What are the capabilities of the B61-12 guided nuclear bomb which the United States wants to deploy in Europe?
The United States has speed up the process to deploy the new and advanced version of the B61 guided nuclear bomb in Europe. US officials told NATO allies during a meeting in Brussels this month that the upgraded B61-12 thermonuclear bomb that was initially scheduled to arrive in Europe next year could be deployed as early as December 2022. The latest version of the B61 nuclear bomb will replace older version types in various NATO countries such as Germany, Netherlands, Italy, etc.
The United Kingdom is the latest country added in the list of nations that will store american nuclear weapons.
So what are the capabilities of the B61 and its newer and more accurate version, the B61-12?
The B61 nuclear bomb is the primary thermonuclear gravity bomb in the United States Enduring Stockpile following the end of the Cold War.
It is a low to intermediate-yield strategic and tactical nuclear weapon featuring a two-stage radiation implosion design.
The B61 is of the variable yield design with a yield of 0.3 to 340 kilotons in its various mods.
It is a Full Fuzing Option (FUFO) weapon, meaning it is equipped with the full range of fuzing and delivery options, including air and ground burst fuzing, and free-fall, retarded free-fall and laydown delivery.
It has a streamlined casing capable of withstanding supersonic flight and is 11 ft 8 in (3.56 m) long, with a diameter of about 13 inches (33 cm).
Basic weight is about 700 pounds (320 kg), although the weights of individual weapons may vary depending on version and fuze/retardation configuration.
As of 2020, it is undergoing a 12th modification. According to the Federation of American Scientists in 2012, the roughly 400 B61-12s will cost $28 million apiece.
13 versions of the B61 have been designed, known as Mod 0 through Mod 12. Of these, nine have entered production. Each shares the same physics package, with different yield options.
The newest variant is the Mod 11, deployed in 1997, which is a ground-penetrating bunker busting weapon. The Russian Continuity of Government facility at Kosvinsky Kamen, finished in early 1996, was designed to resist US earth-penetrating warheads and serves a similar role as the American Cheyenne Mountain Complex.
The timing of the Kosvinsky completion date is regarded as one explanation for U.S. interest in a new nuclear bunker buster and the declaration of the deployment of the Mod 11 in 1997: Kosvinsky is protected by about 1,000 feet (300 m) of granite.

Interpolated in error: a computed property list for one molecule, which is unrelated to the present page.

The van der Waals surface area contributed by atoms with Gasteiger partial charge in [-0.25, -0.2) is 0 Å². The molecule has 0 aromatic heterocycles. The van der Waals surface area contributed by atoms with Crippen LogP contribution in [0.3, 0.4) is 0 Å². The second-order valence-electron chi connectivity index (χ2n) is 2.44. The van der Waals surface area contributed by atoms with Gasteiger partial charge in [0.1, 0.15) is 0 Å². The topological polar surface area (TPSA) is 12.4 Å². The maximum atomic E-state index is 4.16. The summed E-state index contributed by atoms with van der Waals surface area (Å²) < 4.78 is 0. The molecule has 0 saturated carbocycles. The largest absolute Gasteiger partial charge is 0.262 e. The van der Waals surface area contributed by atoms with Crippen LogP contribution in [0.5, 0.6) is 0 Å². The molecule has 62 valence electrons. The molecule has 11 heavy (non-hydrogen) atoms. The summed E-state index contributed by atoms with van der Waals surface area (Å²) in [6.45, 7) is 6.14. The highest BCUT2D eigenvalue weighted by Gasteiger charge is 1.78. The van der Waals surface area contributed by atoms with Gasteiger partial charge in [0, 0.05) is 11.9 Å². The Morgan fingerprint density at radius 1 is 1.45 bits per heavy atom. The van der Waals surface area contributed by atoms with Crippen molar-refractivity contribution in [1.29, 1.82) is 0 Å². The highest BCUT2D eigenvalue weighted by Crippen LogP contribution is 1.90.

The B61 unguided bomb should not be confused with the MGM-1 Matador cruise missile, which was originally developed under the bomber designation B-61.
The B61 can be deployed by a variety of US military aircraft. US aircraft cleared for its use have included the B-1 Lancer, B-2 Spirit, B-52 Stratofortress, F/A-18 Hornet, A-6 Intruder, F-15E Strike Eagle and F-16 Fighting Falcon.
As part of NATO Nuclear Weapons Sharing, British, German and Italian Panavia Tornado aircraft can also carry B61s. The B61 can fit inside the F-22 Raptor’s weapons bays and will also be carried by the Lockheed Martin F-35 Lightning II.
B61 tactical variants are deployed with NATO allies in Europe as part of the NATO Nuclear Weapons Sharing Program.
About 150 bombs are stored at six bases: Kleine Brogel in Belgium, Büchel Air Base in Germany, Aviano and Ghedi Air Base in Italy, Volkel Air Base in the Netherlands and Incirlik in Turkey. In 2012, NATO agreed to improve the capabilities of this force with the increased accuracy of the Mod 12 upgrade and the delivery of the F-35 aircraft.
This added a modest standoff capability to the B61.
B61 Version 12 nuclear bomb
B61-12 is the latest variant of the B61 family of air-launched nuclear gravity bombs, which have been operational with the US military since 1968. The new variant is intended to improve nuclear capabilities of the US Air Force and allied nations.
B61-12 is the latest variant of the B61 family of air-launched nuclear gravity bombs, which have been operational with the US military since 1968.
The new variant is intended to improve nuclear capabilities of the US Air Force and allied nations.
The bomb can be air-launched by the aircraft platforms such as B-2A, F-15E, F-16C/D, F-16 MLU, F-35, B-21, etc.
The B61-12 nuclear bomb completed its successful flight tests with the US Air Force’s F-15E in June 2020.
It was dropped from above 25,000ft and was in the air for approximately 55 seconds before hitting the target.
The B61-12 nuclear weapon has a length of 12ft and weighs approximately 825lb. It can be fired at the target in either ballistic gravity or guided drop modes.
The weapon is based on the B61-4 warhead and boasts two main assemblies, bomb assembly, and tail kit guidance assembly. The bomb assembly comprises reused, refurbished, and the latest nuclear and non-nuclear components.
The new tail kit guidance assembly combines new guided freefall capability with the existing ballistic (unguided) delivery capability of the B61 bomb. Equipped with four manoeuvrable fins, the tail section offers high levels of accuracy and limited stand-off capability over the previous variants.
The B61-12 air-launched tactical bomb will carry a low-yield nuclear warhead to destroy military targets with minimum collateral damage. Located in the bomb’s middle section, the warhead will have four yield options, including 0.3kt, 1.5kt, 10kt, and 50kt.
The bomb uses an inertial navigation system (INS) to achieve high kill probability, while improving the survivability of the launch platform. The weapon is expected to have an accuracy of approximately 30m.